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The Pain of Parenting! Why ‘Change’ Starts with Our Perspective…

My approach to working with parents is often about helping them to just step back and look at the problem from a different perspective, because that’s often all it takes for the situation to feel so much more hopeful.

This is mostly all it that was needed to turn things around this a mum and her adolescent, who were basically existing under a 24/7 cloud of misery, conflict and worry.

We spent a lot of our time simply ‘re-framing’ what she saw as the problem, looking at it from other angles, considering the child’s perspective, and basically being less emotionally entrenched in it because, as we know, when you’re ‘in’ a situation, you seldom get this outside view.

But zooming out, and sometimes zooming in to the perceived problem, we approached it more objectively, which instantly started to banish the destructive decisions and behaviours which were governing the whole family, and sapping all the joy from parenting.

Here are three of the very common (and justified!) objections we worked on;

1) “My child refuses to take any responsibility and is making me do everything for her”.

Re-frame; She’s not making you do anything. Albeit with good reason, and with a lot of discomfort involved, you’re choosing to. 

How we solved the problem; 
Mum and daughter ultimately saw each other as an opponent. I showed mum how she could change her responses to the situation, which ultimately helped her re-claim her own power.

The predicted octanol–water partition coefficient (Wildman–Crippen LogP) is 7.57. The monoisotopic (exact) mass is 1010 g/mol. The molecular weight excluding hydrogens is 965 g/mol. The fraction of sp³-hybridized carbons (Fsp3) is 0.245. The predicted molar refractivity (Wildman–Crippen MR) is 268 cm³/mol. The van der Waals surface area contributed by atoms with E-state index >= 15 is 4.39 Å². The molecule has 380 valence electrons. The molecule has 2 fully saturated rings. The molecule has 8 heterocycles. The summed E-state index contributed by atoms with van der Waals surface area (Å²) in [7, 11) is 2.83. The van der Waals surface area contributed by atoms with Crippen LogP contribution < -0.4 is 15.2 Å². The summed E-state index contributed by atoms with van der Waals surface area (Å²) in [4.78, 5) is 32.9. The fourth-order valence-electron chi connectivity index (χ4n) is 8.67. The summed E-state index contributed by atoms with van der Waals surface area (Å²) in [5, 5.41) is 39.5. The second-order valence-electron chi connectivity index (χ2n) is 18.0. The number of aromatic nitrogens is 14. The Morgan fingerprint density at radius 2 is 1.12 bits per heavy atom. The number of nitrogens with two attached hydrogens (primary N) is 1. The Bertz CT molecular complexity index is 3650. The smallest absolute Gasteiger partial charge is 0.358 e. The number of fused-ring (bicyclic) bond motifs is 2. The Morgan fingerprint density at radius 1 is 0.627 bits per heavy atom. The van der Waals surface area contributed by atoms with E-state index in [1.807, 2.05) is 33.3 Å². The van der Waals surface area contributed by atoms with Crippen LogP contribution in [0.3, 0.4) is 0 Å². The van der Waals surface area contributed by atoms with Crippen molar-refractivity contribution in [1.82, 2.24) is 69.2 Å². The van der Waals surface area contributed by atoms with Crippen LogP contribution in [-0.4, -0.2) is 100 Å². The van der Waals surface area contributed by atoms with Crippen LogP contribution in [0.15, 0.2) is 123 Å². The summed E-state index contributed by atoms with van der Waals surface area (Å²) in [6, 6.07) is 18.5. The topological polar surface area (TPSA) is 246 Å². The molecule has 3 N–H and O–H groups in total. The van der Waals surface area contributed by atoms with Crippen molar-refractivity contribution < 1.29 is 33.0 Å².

RESULT;  A parent who no longer feels duty-bound to solve her child’s problems, but is teaching her child to solve them on her own…

2) “She loses it and behaves however she likes. She doesn’t care how it affects us”.

Re-frame; Your child isn’t choosing dysregulation, any more than you do. 
But in a dysregulated state, the part of her brain that deals with decision-making, empathy and self-control are offline; i.e. she’s not capable of working out how she feels, let alone how you feel. It’s not personal!

How we solved the problem;
We explored the parent’s awareness of her own reactions, which were massively influencing how the situation played out, and not in a good way.
Through this process, she learned strategies to strengthen her own self-control, and with those, take specific actions to develop her child’s self-awareness, as well.

 Mum and daughter are both taking more responsibility for their own behaviours, with a lot less blame involved.
(Blame can be satisfying at the time, but actually just keeps everybody stuck!) 

3) “She causes havoc, and doesn’t care that I then have to pick up the pieces”.

Re-frame; While it’s 100% valid, this is your reality. But every perception is filtered through our own experiences, judgement and expectations, and your child’s are completely different from yours. Her story may be at odds with yours, but it’s no less valid for it.

How we solved the problem;
We worked on taking the adult-ego out of the situation, because it gets in the way of progress SO easily, for any of us.
While her child wasn’t capable of much empathy for her mum, mum was, and with that, learned to accept and respond to her daughter’s version of reality, even if it didn’t align with hers.

A mum being empathetic and compassionate to her child without feeling defeated, or that her own experience doesn’t matter.
They’re are no longer locking horns over ‘whose truth matters more‘, but moving forward in a co-operative relationship.

Too many mums and dads live with exhausting struggles like these, daily, forgetting that they’re meant to enjoy more that endure being a parent!

If this describes you, and this kind of support might help you too, let me know 👇 and I’ll send the info.

And make sure you sign up to get gems like this land in your inbox-you get my FREE pdf “5 Daily Actions For Emotionally Healthy Brains” as well!